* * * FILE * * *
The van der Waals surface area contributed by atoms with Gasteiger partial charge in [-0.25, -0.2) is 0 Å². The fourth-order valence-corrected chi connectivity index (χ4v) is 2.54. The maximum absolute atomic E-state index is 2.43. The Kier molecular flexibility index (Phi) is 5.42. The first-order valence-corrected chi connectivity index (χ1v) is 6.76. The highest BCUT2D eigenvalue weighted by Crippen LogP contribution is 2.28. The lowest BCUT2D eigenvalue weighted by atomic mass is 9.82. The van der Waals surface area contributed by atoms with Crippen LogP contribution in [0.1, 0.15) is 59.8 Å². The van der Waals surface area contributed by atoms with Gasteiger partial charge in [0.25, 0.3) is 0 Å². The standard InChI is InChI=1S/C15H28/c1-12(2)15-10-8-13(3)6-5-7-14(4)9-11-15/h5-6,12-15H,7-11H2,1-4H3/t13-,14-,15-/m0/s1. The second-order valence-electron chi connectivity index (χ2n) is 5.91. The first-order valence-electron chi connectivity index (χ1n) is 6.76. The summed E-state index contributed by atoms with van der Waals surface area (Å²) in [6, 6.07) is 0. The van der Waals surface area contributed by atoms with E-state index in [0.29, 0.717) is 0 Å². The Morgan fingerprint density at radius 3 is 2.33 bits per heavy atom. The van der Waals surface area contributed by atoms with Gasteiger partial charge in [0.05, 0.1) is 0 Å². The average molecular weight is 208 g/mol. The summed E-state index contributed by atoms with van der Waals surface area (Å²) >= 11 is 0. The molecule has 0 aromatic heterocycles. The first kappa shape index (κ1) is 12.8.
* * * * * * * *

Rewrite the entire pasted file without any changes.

The van der Waals surface area contributed by atoms with Gasteiger partial charge in [-0.25, -0.2) is 0 Å². The fourth-order valence-corrected chi connectivity index (χ4v) is 2.54. The maximum absolute atomic E-state index is 2.43. The Kier molecular flexibility index (Phi) is 5.42. The first-order valence-corrected chi connectivity index (χ1v) is 6.76. The highest BCUT2D eigenvalue weighted by Crippen LogP contribution is 2.28. The lowest BCUT2D eigenvalue weighted by atomic mass is 9.82. The van der Waals surface area contributed by atoms with Crippen LogP contribution in [0.1, 0.15) is 59.8 Å². The van der Waals surface area contributed by atoms with Gasteiger partial charge in [0.25, 0.3) is 0 Å². The standard InChI is InChI=1S/C15H28/c1-12(2)15-10-8-13(3)6-5-7-14(4)9-11-15/h5-6,12-15H,7-11H2,1-4H3/t13-,14-,15-/m0/s1. The second-order valence-electron chi connectivity index (χ2n) is 5.91. The first-order valence-electron chi connectivity index (χ1n) is 6.76. The summed E-state index contributed by atoms with van der Waals surface area (Å²) in [6, 6.07) is 0. The van der Waals surface area contributed by atoms with E-state index in [0.29, 0.717) is 0 Å². The Morgan fingerprint density at radius 3 is 2.33 bits per heavy atom. The van der Waals surface area contributed by atoms with Gasteiger partial charge in [0.05, 0.1) is 0 Å². The average molecular weight is 208 g/mol. The summed E-state index contributed by atoms with van der Waals surface area (Å²) >= 11 is 0. The molecule has 0 aromatic heterocycles. The first kappa shape index (κ1) is 12.8.